The Ghetto

I was presenting at a conference in Arkansas a few weeks ago when a guy came up to me and introduced himself. After telling me that he subscribe to Freechild and had downloaded all of my publications and being very appreciative, he very sincerely said, “You are the best youth speaker in the world.”

I couldn’t help but think, “What do you mean ‘youth’?” That’s like saying you’re the best woman speaker, or best African American speaker. There is a constant ghetto-ization of this work, and I am just not sure what to do with that.

For a long time I avoided any talk of “youth voice” for that very reason: We cannot and do not represent any one given characteristic of ourselves at any one given time. Any youth is also the product of her community, his school, their race, our society; but moreso than that, every youth is more than any of that!

We don’t usually see it, but we have to start looking. Young people need to investigate youth and adults’ perspectives of their voices. Youth and adults need to examine the differences in their perspectives on power and authority. We need to explore the differences between legitimate and tokenized youth voice. I need to identify youth who will mentor me to help CommonAction, The Freechild Project, and SoundOut stay grounded. There are so many nuances to this work – and ghettoizing young people is the last thing any of us should do.

One Reply to “The Ghetto”

  1. I’m not going to deny that “ghetto-ization” of youth voice and youth involvement work does not happen. But, your article struck me as a bit mean in response to your words about the man who belongs to Freechild and has downloaded all the publications thereof.

    While hearing “You are the best youth speaker in the world” probably rubbed you in the wrong way, my initial thought was “Where was Adam’s follow up question? Didn’t he thank the man for visiting Freechild and utilizing its resources, but then go on to ask for clarification in his statement – realizing that Adam is no longer a youth himself, but someone that believes in the thorough and complete involvement of young people in all aspects of society and has made it his life’s work?” Perhaps if the man had said something to the effect of “You are the best speaker that I have heard on behalf of youth and their involvement within our society” you wouldn’t have blinked. I guess what is bothering me in the statement the most is that your words come off as if the guy was being slightly malicious (for the lack of a better word right now). When in reality, I saw it as someone meeting a role model and being tongue tied (yes, I see you rolling your eyes and pa-shawing me right now…but anything’s possible and from this interaction it doesn’t seem too far from the truth). Granted, the core of this work is to constantly question, react, and examine what is being said and done so that stagnation and complacency do not come into play (a fate that has engulfed many) – for that I give you some props. But, not everyone does such a thing on a regular basis for reasons of just accepting what they see, not being sure what they are looking for, or a host of other reasons. This is where I see this man: in a place of wanting to be part of something big where young people are concerned and finding Freechild has given him such an outlet. The fact that you were speaking where he happened to be was probably a culmination of his experiences with Freechild and something that he will hold in fairly high regard for some time AND it probably re-invigorated his commitment to the work that he hopes to do (has done).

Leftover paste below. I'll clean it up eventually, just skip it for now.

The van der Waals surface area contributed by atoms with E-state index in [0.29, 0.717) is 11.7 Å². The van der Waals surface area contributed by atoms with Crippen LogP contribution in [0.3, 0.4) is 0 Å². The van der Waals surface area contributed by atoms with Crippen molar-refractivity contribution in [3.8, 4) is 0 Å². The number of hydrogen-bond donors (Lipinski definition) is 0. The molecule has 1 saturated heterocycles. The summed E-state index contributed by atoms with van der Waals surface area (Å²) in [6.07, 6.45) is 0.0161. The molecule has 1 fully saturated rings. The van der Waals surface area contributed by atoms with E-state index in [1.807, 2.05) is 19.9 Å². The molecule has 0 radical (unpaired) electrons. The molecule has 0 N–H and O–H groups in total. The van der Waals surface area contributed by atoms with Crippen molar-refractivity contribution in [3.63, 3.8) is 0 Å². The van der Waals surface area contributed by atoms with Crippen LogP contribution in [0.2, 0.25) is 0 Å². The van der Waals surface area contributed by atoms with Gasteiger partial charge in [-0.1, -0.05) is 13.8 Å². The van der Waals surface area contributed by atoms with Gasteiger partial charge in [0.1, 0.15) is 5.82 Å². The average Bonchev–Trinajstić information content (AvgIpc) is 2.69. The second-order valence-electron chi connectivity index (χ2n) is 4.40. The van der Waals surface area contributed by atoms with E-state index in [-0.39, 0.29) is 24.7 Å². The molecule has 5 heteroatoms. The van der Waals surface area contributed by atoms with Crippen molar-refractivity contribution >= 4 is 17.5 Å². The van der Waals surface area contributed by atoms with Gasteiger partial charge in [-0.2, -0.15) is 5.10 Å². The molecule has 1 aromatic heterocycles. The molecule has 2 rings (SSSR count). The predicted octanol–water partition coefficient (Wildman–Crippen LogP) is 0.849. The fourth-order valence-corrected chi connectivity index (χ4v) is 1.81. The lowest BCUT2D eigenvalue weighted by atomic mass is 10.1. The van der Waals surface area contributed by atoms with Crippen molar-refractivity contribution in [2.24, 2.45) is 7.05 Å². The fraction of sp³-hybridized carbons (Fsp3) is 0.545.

I don’t know where this came from, but for some reason I was bothered by how I perceived the conversation between you two not play out – I guess bothered just enough to send you a response about it.

    Signing off for now…
    andrea

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